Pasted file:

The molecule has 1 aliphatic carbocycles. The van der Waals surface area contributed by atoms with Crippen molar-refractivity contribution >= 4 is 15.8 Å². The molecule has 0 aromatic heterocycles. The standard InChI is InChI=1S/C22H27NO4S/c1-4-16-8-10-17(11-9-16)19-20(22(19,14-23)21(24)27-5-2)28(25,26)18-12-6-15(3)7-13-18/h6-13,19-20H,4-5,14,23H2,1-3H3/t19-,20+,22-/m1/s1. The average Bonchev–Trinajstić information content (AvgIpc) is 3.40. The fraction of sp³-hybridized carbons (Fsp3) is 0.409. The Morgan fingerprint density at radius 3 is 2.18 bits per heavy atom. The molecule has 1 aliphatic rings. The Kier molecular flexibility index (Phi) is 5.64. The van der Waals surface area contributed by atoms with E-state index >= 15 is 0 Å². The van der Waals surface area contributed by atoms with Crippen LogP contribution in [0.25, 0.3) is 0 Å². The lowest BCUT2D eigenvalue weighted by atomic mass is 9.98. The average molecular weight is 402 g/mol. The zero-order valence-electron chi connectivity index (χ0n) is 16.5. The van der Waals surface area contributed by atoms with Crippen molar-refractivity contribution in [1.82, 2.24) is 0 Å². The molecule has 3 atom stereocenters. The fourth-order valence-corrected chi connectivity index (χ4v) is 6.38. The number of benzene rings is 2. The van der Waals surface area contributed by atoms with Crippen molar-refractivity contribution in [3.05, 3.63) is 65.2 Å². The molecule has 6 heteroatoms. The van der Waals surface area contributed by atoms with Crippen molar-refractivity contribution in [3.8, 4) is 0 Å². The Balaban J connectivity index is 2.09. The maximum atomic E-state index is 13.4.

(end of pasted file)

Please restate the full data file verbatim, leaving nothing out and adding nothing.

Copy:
The molecule has 1 aliphatic carbocycles. The van der Waals surface area contributed by atoms with Crippen molar-refractivity contribution >= 4 is 15.8 Å². The molecule has 0 aromatic heterocycles. The standard InChI is InChI=1S/C22H27NO4S/c1-4-16-8-10-17(11-9-16)19-20(22(19,14-23)21(24)27-5-2)28(25,26)18-12-6-15(3)7-13-18/h6-13,19-20H,4-5,14,23H2,1-3H3/t19-,20+,22-/m1/s1. The average Bonchev–Trinajstić information content (AvgIpc) is 3.40. The fraction of sp³-hybridized carbons (Fsp3) is 0.409. The Morgan fingerprint density at radius 3 is 2.18 bits per heavy atom. The molecule has 1 aliphatic rings. The Kier molecular flexibility index (Phi) is 5.64. The van der Waals surface area contributed by atoms with E-state index >= 15 is 0 Å². The van der Waals surface area contributed by atoms with Crippen LogP contribution in [0.25, 0.3) is 0 Å². The lowest BCUT2D eigenvalue weighted by atomic mass is 9.98. The average molecular weight is 402 g/mol. The zero-order valence-electron chi connectivity index (χ0n) is 16.5. The van der Waals surface area contributed by atoms with Crippen molar-refractivity contribution in [1.82, 2.24) is 0 Å². The molecule has 3 atom stereocenters. The fourth-order valence-corrected chi connectivity index (χ4v) is 6.38. The number of benzene rings is 2. The van der Waals surface area contributed by atoms with Crippen molar-refractivity contribution in [3.05, 3.63) is 65.2 Å². The molecule has 6 heteroatoms. The van der Waals surface area contributed by atoms with Crippen molar-refractivity contribution in [3.8, 4) is 0 Å². The Balaban J connectivity index is 2.09. The maximum atomic E-state index is 13.4.